Hypertext Webster Gateway: "wrong"

From Webster's Revised Unabridged Dictionary (1913) (web1913)

Wrong \Wrong\, obs.
imp. of {Wring}. Wrung. --Chaucer.

From Webster's Revised Unabridged Dictionary (1913) (web1913)

Wrong \Wrong\ (?; 115), a. [OE. wrong, wrang, a. & n., AS.
wrang, n.; originally, awry, wrung, fr. wringan to wring;
akin to D. wrang bitter, Dan. vrang wrong, Sw. vr[*a]ng,
Icel. rangr awry, wrong. See {Wring}.]
1. Twisted; wry; as, a wrong nose. [Obs.] --Wyclif (Lev. xxi.

2. Not according to the laws of good morals, whether divine
or human; not suitable to the highest and best end; not
morally right; deviating from rectitude or duty; not just
or equitable; not true; not legal; as, a wrong practice;
wrong ideas; wrong inclinations and desires.

3. Not fit or suitable to an end or object; not appropriate
for an intended use; not according to rule; unsuitable;
improper; incorrect; as, to hold a book with the wrong end
uppermost; to take the wrong way.

I have deceived you both; I have directed you to
wrong places. --Shak.

4. Not according to truth; not conforming to fact or intent;
not right; mistaken; erroneous; as, a wrong statement.

5. Designed to be worn or placed inward; as, the wrong side
of a garment or of a piece of cloth.

Syn: Injurious; unjust; faulty; detrimental; incorrect;
erroneous; unfit; unsuitable.

From Webster's Revised Unabridged Dictionary (1913) (web1913)

Wrong \Wrong\, adv.
In a wrong manner; not rightly; amiss; morally ill;
erroneously; wrongly.

Ten censure wrong for one that writes amiss. --Pope.

From Webster's Revised Unabridged Dictionary (1913) (web1913)

Wrong \Wrong\, n. [AS. wrang. See {Wrong}, a.]
That which is not right. Specifically:
(a) Nonconformity or disobedience to lawful authority, divine
or human; deviation from duty; -- the opposite of moral

When I had wrong and she the right. --Chaucer.

One spake much of right and wrong. --Milton.
(b) Deviation or departure from truth or fact; state of
falsity; error; as, to be in the wrong.
(c) Whatever deviates from moral rectitude; usually, an act
that involves evil consequences, as one which inflicts
injury on a person; any injury done to, or received from;
another; a trespass; a violation of right.

Friend, I do thee no wrong. --Matt. xx.

As the king of England can do no wrong, so neither
can he do right but in his courts and by his
courts. --Milton.

The obligation to redress a wrong is at least as
binding as that of paying a debt. --E. Evereth.

Note: Wrongs, legally, are private or public. Private wrongs
are civil injuries, immediately affecting individuals;
public wrongs are crimes and misdemeanors which affect
the community. --Blackstone.

From Webster's Revised Unabridged Dictionary (1913) (web1913)

Wrong \Wrong\ (?; 115), v. t. [imp. & p. p. {Wronged}; p. pr. &
vb. n. {Wronging}.]
1. To treat with injustice; to deprive of some right, or to
withhold some act of justice from; to do undeserved harm
to; to deal unjustly with; to injure.

He that sinneth . . . wrongeth his own soul. --Prov.
viii. 36.

2. To impute evil to unjustly; as, if you suppose me capable
of a base act, you wrong me.

I rather choose To wrong the dead, to wrong myself
and you, Than I will wrong such honorable men.

From Webster's Revised Unabridged Dictionary (1913) (web1913)


{Private nuisance} or {wrong}. See {Nuisance}.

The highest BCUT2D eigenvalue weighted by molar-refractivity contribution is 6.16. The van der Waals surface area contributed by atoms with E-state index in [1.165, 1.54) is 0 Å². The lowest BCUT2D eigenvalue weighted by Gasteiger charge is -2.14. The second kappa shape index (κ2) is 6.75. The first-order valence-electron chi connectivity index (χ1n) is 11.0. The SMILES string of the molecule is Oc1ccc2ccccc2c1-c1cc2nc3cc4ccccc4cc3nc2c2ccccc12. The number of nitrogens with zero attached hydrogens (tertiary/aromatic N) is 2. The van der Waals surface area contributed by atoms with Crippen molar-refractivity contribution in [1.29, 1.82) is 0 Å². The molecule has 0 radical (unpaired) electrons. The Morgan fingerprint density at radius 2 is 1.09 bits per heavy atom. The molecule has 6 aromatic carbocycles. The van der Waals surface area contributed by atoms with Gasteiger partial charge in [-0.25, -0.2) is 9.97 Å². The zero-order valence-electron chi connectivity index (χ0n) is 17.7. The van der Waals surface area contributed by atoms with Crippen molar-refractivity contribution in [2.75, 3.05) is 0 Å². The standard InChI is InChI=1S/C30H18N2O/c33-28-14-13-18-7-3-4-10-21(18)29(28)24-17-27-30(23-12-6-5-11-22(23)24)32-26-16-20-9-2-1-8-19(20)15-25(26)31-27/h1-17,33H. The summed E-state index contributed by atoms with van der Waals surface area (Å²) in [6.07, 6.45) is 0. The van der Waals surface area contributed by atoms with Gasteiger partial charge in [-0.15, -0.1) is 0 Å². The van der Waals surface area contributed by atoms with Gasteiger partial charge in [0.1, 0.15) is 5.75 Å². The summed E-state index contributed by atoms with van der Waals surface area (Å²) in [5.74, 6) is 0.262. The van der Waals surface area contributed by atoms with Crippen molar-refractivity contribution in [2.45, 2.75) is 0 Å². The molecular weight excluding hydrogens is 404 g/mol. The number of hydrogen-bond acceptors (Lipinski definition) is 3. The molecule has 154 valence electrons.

{Private soldier}. See {Private}, n., 5.

{Private way}, a right of private passage over another man's

From WordNet (r) 1.7 (wn)

adj 1: not correct; not in conformity with fact or truth; "an
incorrect calculation"; "the report in the paper is
wrong"; "your information is wrong"; "the clock showed
the wrong time"; "found themselves on the wrong road";
"based on the wrong assumptions" [syn: {incorrect}]
[ant: {correct}, {correct}]
2: contrary to conscience or morality or law; "it is wrong for
the rich to take advantage of the poor"; "cheating is
wrong"; "it is wrong to lie" [ant: {right}]
3: not appropriate for a purpose or occasion; "unsuitable
attire for the office"; "said all the wrong things" [syn:
{unsuitable}, {improper}]
4: not functioning properly; "something is amiss"; "has gone
completely haywire"; "the telephone is out of order";
"what's the matter with your vacuum cleaner?"; "something
is wrong with the engine" [syn: {amiss(p)}, {awry(p)}, {haywire},
{out of order(p)}, {the matter(p)}, {wrong(p)}]
5: not according with the facts; "unfortunately the statement
was simply untrue"; "the facts as reported were wrong"
[syn: {untrue}]
6: based on or acting or judging in error; "it is wrong to
think that way" [ant: {right}]
7: not in accord with established usage or procedure; "the
wrong medicine"; "the wrong way to shuck clams"
8: not conforming with accepted standards of propriety or
taste; undesirable; "incorrect behavior"; "she was seen in
all the wrong places"; "He thought it was wrong for her to
go out to work" [syn: {inappropriate}, {incorrect}]
9: used of the side of cloth or clothing intended to face
inward; "socks worn wrong side out"
10: badly timed; "an ill-timed intervention"; "you think my
intrusion unseasonable"; "an untimely remark"; "it was
the wrong moment for a joke" [syn: {ill-timed(a)}, {ill
timed(p)}, {unseasonable}, {untimely}]
n 1: that which is contrary to the principles of justice or law;
"he feels that you are in the wrong" [syn: {wrongfulness}]
[ant: {right}, {right}]
2: a legal injury is any damage resulting from a violation of a
legal right [syn: {legal injury}, {damage}]
adv : in an incorrect manner; "she guessed wrong" [syn: {incorrectly},
{wrongly}] [ant: {correctly}, {correctly}]
v : treat unjustly; do wrong to [ant: {right}]

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